Due to the demolition of the Neuengamme camp and its records by the SS in 1945 and the transportation of inmates to other subcamps or other working locations, the historical work is difficult and ongoing.[26] For example: in 1967 the German Federal Ministry of Justice stated the camp existed from September 1, 1938 until May 5, 1945.[27] In 2008, the organisation of the Neuengamme memorial site (German: KZ-Gedenkstätte Neuengamme)—an establishment of the Hamburg Ministry of Culture, Sports and Media—stated that the empty camp was explored by British forces on May 2, 1945 and the last inmates were liberated in Flensburg on May 10, 1945.[6] The United States Holocaust Memorial Museum stated that the camp was established on December 13, 1938 and liberated on May 4, 1945.[8]

See also


  1. Staff (1967-02-23). "Verzeichnis der Konzentrationslager und ihrer Außenkommandos gemäß § 42 Abs. 2 BEG". Bundesministerium der Justiz. Retrieved 2008-10-12. "11034 Neuengamme, 1.9.1938 bis 5.5.1945 bis 3.6.1940 Sachsenhausen"  (German)
  2. 2.0 2.1 "KZ-Gedenkstätte Neuengamme: Timeline". Memorial Neuengamme. Retrieved 2013-06-13. 
  3. 3.0 3.1 3.2 "Neuengamme". USHMM. Retrieved 2009-08-18. 
  4. "History". KZ Gedenkstätte Neuengamme. Retrieved 2009-08-18. 
  5. "Areas of work". KZ Gedenkstätte Neuengamme. Retrieved 2009-08-18. 
  6. 6.0 6.1 6.2 6.3 6.4 6.5 "KZ-Gedenkstätte Neuengamme: Timeline". Memorial Neuengamme. Retrieved 2009-08-18. 
  7. "The Zyklon B Case: Trial of Bruno Tesch and Two Others". United Nations War Crimes Commission. 1947. 
  8. 8.0 8.1 "Neuengamme 1938 - 1945 Timeline". USHMM. Retrieved 2008-10-12. [dead link]
  9. "Mort de John William, l'inoubliable interprète de La Chanson de Lara...". Yahoo France. 2011-01-09. Archived from the original on 2011-01-14. Retrieved 2011-01-10.  (French)
  10. Vaughan, Hal (2004). Doctor to the Resistance: The Heroic True Story of an American Surgeon and His Family in Occupied Paris. Brassey's. pp. 154–156. ISBN 1-57488-773-4. 
  11. Bond, D. G. (1993). German history and German identity: Uwe Johnson's Jahrestage. Rodopi. pp. 150–151. ISBN 90-5183-459-4. 
  12. Max Arthur (16 October 2000). "RAF pilots tricked into killing 10,000 camp survivors at end of war". Retrieved 10 April 2011. 
  13. "Konzentrationslager Neuengamme". KZ-Gedenkstätte Neuengamme. Retrieved 2008-10-12. "Insgesamt wurden im KZ Neuengamme nach gegenwärtigen Erkenntnissen über 80 000 Männer und mehr als 13 000 Frauen mit einer Häftlingsnummer registriert; weitere 5 900 Menschen wurden in den Lagerbüchern gar nicht oder gesondert erfasst.[...]Vermutlich mehr als die Hälfte der 100400 Häftlinge des Konzentrationslagers Neuengamme haben die nationalsozialistische Verfolgung nicht überlebt."  (German)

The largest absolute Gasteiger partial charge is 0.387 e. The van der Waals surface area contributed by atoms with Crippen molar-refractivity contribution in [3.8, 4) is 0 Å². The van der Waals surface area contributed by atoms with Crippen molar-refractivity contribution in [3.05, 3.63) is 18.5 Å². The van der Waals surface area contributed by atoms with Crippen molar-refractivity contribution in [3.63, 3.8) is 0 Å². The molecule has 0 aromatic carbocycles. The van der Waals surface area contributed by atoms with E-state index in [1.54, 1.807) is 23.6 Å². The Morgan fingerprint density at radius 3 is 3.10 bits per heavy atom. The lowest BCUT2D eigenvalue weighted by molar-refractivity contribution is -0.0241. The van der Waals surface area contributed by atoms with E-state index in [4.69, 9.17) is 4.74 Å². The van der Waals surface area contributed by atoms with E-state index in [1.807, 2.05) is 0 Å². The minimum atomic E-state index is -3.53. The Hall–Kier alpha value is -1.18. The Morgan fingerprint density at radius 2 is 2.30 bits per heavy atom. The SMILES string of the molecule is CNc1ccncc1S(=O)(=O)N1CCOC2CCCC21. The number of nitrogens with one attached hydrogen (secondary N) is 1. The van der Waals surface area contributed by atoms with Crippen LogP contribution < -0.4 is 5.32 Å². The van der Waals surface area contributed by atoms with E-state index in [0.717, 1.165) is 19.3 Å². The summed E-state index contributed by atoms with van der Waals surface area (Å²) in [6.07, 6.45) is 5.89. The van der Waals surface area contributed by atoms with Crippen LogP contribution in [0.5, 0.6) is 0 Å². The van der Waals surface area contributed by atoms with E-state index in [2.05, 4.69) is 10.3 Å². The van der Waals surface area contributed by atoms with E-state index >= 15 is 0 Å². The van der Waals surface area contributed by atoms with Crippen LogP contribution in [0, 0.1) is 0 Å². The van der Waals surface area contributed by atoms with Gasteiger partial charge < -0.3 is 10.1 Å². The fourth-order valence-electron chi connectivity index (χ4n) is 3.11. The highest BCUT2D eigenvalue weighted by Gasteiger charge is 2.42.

14. "Neuengamme". USHMM. Retrieved 2008-10-12. "In all, more than 50,000 prisoners, almost half of those imprisoned in the camp during its existence, died in Neuengamme before liberation." 
  15. Günther Schwarberg: Angriffsziel „Cap Arcona“. Überarb. Neuauflage, Göttingen 1998.“ (German)
  16. " Death". KZ Gedenkstätte Neuengamme. Retrieved 2009-08-19. 
  17. "After his arrest Sergei was taken to Neuengamme, a large labor camp near Hamburg, where he became prisoner No. 28631."[1]
  18. 18.0 18.1 Höhler, Hans-Joachim (2000). "Gedenkstätten für die Opfer des KZ Neuengamme und seiner Außenlager". Neuengamme: Arbeitsgemeinschaft Neuengamme and KZ-Gedenkstätte Neuengamme.  (German) (English) (French) (Russian)
  19. Subterranea Britannica (February 2003). "SiteName: Lager Sylt Concentration Camp". Retrieved 2009-06-06. 
  20. "Die Angeklagte Anneliese Kohlmann" (in German) (PDF file, direct download). Aufseherin im KZ Neuengamme. Retrieved 2013-04-10. 
  21. Geoffrey P. Megargee (2009). "Gertrud Heise". The United States Holocaust Memorial Museum encyclopedia of camps and ghettos, 1933-1945. Indiana University Press. pp. 1097. ISBN 0253354293. Retrieved April 1, 2013. 
  22. "KZ Aufseherinnen". Majdanek Liste. Axis History ‹ Women in the Reich. 3 Apr 2005. Retrieved April 1, 2013. "See: index or articles ("Personenregister"). Oldenburger OnlineZeitschriftenBibliothek."  Source: Frauen in der SS at the Wayback Machine (archived June 6, 2007)
  23. "The SS guards". Neuengamme concentration camp. KZ-Gedenkstätte Neuengamme. Retrieved 2013-04-10. 
  25. Website concentration camp memorial (German)
  26. Staff. "Etappen der Lagerräumung". KZ-Gedenkstätte Neuengamme. Archived from the original on 2007-09-28. Retrieved 2008-09-26.  (German)
  27. Staff (1967-02-23). "Verzeichnis der Konzentrationslager und ihrer Außenkommandos gemäß § 42 Abs. 2 BEG". Bundesministerium der Justiz. Retrieved 2008-09-26.  (German)

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Coordinates: 53°25′50″N 10°14′01″E / 53.43056°N 10.23361°E / 53.43056; 10.23361